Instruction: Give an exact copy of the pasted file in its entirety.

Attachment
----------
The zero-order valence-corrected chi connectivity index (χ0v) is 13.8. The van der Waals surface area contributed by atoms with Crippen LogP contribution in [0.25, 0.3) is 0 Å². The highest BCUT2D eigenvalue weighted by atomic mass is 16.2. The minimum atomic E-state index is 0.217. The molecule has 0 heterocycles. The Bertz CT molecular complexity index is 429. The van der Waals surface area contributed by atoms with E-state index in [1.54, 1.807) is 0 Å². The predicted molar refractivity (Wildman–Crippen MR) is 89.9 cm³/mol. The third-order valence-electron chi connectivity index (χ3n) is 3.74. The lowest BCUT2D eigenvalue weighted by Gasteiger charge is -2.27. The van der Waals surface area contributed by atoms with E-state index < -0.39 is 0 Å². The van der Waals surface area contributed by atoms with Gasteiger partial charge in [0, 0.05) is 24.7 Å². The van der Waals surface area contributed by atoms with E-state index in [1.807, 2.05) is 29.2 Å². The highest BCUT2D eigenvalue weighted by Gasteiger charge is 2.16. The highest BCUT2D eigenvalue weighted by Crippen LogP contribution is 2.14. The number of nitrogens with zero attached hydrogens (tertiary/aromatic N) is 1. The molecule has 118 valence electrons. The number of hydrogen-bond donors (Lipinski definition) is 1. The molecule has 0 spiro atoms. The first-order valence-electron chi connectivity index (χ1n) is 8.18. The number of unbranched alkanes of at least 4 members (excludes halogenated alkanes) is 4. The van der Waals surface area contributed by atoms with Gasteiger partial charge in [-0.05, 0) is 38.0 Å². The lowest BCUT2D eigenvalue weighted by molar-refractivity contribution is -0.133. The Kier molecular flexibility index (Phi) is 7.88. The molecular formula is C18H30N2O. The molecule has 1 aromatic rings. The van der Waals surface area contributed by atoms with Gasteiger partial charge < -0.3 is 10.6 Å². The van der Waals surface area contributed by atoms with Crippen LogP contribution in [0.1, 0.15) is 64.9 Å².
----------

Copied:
The zero-order valence-corrected chi connectivity index (χ0v) is 13.8. The van der Waals surface area contributed by atoms with Crippen LogP contribution in [0.25, 0.3) is 0 Å². The highest BCUT2D eigenvalue weighted by atomic mass is 16.2. The minimum atomic E-state index is 0.217. The molecule has 0 heterocycles. The Bertz CT molecular complexity index is 429. The van der Waals surface area contributed by atoms with E-state index in [1.54, 1.807) is 0 Å². The predicted molar refractivity (Wildman–Crippen MR) is 89.9 cm³/mol. The third-order valence-electron chi connectivity index (χ3n) is 3.74. The lowest BCUT2D eigenvalue weighted by Gasteiger charge is -2.27. The van der Waals surface area contributed by atoms with E-state index < -0.39 is 0 Å². The van der Waals surface area contributed by atoms with Gasteiger partial charge in [0, 0.05) is 24.7 Å². The van der Waals surface area contributed by atoms with E-state index in [1.807, 2.05) is 29.2 Å². The highest BCUT2D eigenvalue weighted by Gasteiger charge is 2.16. The highest BCUT2D eigenvalue weighted by Crippen LogP contribution is 2.14. The number of nitrogens with zero attached hydrogens (tertiary/aromatic N) is 1. The molecule has 118 valence electrons. The number of hydrogen-bond donors (Lipinski definition) is 1. The molecule has 0 spiro atoms. The first-order valence-electron chi connectivity index (χ1n) is 8.18. The number of unbranched alkanes of at least 4 members (excludes halogenated alkanes) is 4. The van der Waals surface area contributed by atoms with Gasteiger partial charge in [-0.05, 0) is 38.0 Å². The lowest BCUT2D eigenvalue weighted by molar-refractivity contribution is -0.133. The Kier molecular flexibility index (Phi) is 7.88. The molecular formula is C18H30N2O. The molecule has 1 aromatic rings. The van der Waals surface area contributed by atoms with Gasteiger partial charge < -0.3 is 10.6 Å². The van der Waals surface area contributed by atoms with Crippen LogP contribution in [0.1, 0.15) is 64.9 Å².